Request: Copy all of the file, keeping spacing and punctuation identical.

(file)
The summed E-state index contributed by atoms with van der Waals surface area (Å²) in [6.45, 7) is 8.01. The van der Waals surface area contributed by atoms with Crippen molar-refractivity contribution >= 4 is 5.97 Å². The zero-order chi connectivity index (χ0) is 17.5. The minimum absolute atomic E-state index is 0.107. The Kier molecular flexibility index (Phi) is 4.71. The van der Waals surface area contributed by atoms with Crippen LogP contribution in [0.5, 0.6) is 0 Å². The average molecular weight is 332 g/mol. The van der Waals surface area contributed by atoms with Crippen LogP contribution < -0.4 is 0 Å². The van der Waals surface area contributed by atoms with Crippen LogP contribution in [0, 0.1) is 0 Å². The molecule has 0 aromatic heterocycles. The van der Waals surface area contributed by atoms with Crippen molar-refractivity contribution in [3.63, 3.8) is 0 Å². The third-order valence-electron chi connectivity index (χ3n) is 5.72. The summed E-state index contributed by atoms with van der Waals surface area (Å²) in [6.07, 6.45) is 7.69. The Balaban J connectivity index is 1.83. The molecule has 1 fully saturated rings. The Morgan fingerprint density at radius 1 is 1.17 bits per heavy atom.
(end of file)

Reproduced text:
The summed E-state index contributed by atoms with van der Waals surface area (Å²) in [6.45, 7) is 8.01. The van der Waals surface area contributed by atoms with Crippen molar-refractivity contribution >= 4 is 5.97 Å². The zero-order chi connectivity index (χ0) is 17.5. The minimum absolute atomic E-state index is 0.107. The Kier molecular flexibility index (Phi) is 4.71. The van der Waals surface area contributed by atoms with Crippen LogP contribution in [0.5, 0.6) is 0 Å². The average molecular weight is 332 g/mol. The van der Waals surface area contributed by atoms with Crippen LogP contribution < -0.4 is 0 Å². The van der Waals surface area contributed by atoms with Crippen LogP contribution in [0, 0.1) is 0 Å². The molecule has 0 aromatic heterocycles. The van der Waals surface area contributed by atoms with Crippen molar-refractivity contribution in [3.63, 3.8) is 0 Å². The third-order valence-electron chi connectivity index (χ3n) is 5.72. The summed E-state index contributed by atoms with van der Waals surface area (Å²) in [6.07, 6.45) is 7.69. The Balaban J connectivity index is 1.83. The molecule has 1 fully saturated rings. The Morgan fingerprint density at radius 1 is 1.17 bits per heavy atom.